My spiritual life means... your photo/ link/ video has been held for approval by a moderator doing the best I can to practice the Great Commandments that Jesus taught his disciples: 'Love the Lord your God with all your heart and with all your soul and with all your mind.' and 'Love your neighbor as yourself.' (Mt. 22: 36-40). I fail miserably all the time, of course, but I try to be aware that my ability to love my neighbor requires that I love myself. That means that I have to practice the same level of acceptance and forgiveness for myself as I offer to others, even as I accept the challenge to work for justice and peace.
The biggest misconception about my faith/belief system is ... your photo/ link/ video has been held for approval by a moderator what I'd refer to as "The Bill Maher Fallacy": that Christianity in total is conservative, fundamentalist Christianity. When people say, "Christians think [insert your favorite idiotic or offensive idea here], they're not talking about the Christians I know--people who work for justice, peace, and healing. My "go-to Christians" here are, for example, the people--mostly volunteers--who work tirelessly at the Thomas Merton Center in Pittsburgh, PA (http://www.thomasmertoncenter.org/) to address the root causes of poverty, homelessness, and violence. These are people of great integrity and great intellect, who act out of an educated discipleship that is not easy to parody.
My spiritual role model is ... your photo/ link/ video has been held for approval by a moderator anyone who is tending the sick, feeding the hungry, advocating for the disenfranchised at this very moment. While I'm a great fan of spiritual exemplars, I think our attachment to what used to be called "spiritual athletes" and now are more like "spiritual celebrities" (Mother Theresa comes to mind...) can disconnect us from our own abilities to protect and comfort the most marginalized among us. I think that's why I've always liked the medieval English mystic and pilgrim Margery Kempe so much. Married and the mother of 13 children, Margery ran a feed mill and a brewery before she took up a full-time spiritual vocation in a world where women like her weren't supposed to do that sort of thing. Mocked by neighbors for her spiritual visions and (often loud) reveries, arrested several times for her insistence on speaking about the Bible at a time when laypeople--especially women--were forbidden by law to teach or preach and for wearing the white clothes of the consecrated virgin (which she obviously was not), and often just garden variety annoying, Margery hardly exemplified the "perfect" spiritual life. But she was perfectly human as she kept at despite all manner of obstacles. That sloppy, inconsistent, half-wrong, half-right spirituality tends to work more for me than a beatific anchoress hold up in a cell praying ceaselessly.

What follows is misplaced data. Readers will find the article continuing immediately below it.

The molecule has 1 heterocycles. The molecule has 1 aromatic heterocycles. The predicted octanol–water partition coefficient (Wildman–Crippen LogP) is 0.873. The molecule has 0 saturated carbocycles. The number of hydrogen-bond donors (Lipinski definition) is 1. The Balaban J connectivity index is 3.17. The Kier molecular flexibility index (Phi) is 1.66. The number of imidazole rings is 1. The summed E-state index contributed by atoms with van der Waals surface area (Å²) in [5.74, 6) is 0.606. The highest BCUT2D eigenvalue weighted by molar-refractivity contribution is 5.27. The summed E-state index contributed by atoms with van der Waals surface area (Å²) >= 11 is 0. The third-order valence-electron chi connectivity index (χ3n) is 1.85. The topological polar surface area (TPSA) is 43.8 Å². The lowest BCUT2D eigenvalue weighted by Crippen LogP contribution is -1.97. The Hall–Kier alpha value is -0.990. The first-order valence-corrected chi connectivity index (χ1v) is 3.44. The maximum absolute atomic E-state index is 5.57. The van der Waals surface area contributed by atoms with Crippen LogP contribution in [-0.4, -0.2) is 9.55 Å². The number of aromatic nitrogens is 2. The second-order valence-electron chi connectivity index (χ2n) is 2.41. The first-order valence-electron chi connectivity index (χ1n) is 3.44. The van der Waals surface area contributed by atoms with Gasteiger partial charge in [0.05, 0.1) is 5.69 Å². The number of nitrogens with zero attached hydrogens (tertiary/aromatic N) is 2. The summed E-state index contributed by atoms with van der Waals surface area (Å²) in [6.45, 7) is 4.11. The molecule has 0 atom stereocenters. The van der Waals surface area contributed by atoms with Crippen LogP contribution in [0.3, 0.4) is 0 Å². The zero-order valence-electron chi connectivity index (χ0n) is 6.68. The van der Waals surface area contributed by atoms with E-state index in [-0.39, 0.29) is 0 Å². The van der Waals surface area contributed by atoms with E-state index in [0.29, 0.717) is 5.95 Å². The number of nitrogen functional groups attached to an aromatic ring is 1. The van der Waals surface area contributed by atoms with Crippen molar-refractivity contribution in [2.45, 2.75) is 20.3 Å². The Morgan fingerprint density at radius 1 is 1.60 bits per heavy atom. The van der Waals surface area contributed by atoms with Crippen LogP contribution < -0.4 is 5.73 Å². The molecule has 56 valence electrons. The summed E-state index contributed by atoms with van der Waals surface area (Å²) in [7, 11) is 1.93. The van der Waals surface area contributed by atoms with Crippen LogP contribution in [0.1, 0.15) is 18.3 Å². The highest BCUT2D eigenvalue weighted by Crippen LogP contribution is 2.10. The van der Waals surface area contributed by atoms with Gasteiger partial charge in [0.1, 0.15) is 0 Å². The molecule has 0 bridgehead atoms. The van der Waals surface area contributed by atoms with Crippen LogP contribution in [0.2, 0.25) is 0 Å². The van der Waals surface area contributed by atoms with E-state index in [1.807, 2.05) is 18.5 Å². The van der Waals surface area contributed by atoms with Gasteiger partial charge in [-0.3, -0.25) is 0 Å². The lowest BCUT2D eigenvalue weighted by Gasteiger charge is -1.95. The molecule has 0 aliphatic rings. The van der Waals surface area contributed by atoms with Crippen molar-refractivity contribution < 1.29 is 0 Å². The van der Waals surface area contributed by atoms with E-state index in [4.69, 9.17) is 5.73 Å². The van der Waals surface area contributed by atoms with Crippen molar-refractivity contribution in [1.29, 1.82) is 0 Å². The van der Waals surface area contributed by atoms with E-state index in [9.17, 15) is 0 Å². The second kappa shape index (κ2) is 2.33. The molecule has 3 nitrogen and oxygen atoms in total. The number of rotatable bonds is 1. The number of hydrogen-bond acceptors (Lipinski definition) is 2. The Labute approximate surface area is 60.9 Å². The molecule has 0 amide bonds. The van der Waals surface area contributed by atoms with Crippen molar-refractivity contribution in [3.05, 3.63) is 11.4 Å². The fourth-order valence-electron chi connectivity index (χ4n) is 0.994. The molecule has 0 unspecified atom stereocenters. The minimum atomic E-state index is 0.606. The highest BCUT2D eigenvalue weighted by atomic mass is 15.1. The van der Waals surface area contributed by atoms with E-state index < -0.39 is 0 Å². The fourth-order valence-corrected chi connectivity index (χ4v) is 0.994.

The tenet/practice/teaching I appreciate most about my faith is ... your photo/ link/ video has been held for approval by a moderator "Love God with all your heart. Love your neighbor as yourself." But I also like the old Hunter S. Thompson adage: "Call on God, but row away from the rocks."

My Faith History

As a child I believed ... your photo/ link/ video has been held for approval by a moderator God was everywhere, in everything. I pretty much still believe that.

How I Practice My Faith

Where and when do you practice your faith? your photo/ link/ video has been held for approval by a moderator I belong to an Episcopal church, but I've actively taken a 'sabbatical' this year to reflect on what it means for me, at this point in my life and in light of my understanding of discipleship, to participate in an institutional church community. So, much of my faith practice is connected to my teaching and the writing I've done on contemporary spiritual practices for the online magazine, ReligionDispatches (http://www.religiondispatches.org/contributors/elizabethdrescher/). I'm currently in the process of completing a book on the relationship between new digital social media (Facebook, Twitter, YouTube) and contemporary religious practice, Tweet if U ? Jesus: Practicing Church in the Digital Reformation (Church Publishing, Spring 2011). My research and writing for this project has taught me a great deal about the significance of participation, collaboration, and connectedness in both face-to-face and online religious communities. I'm looking for ways to enhance that in my own local church and in churches more generally.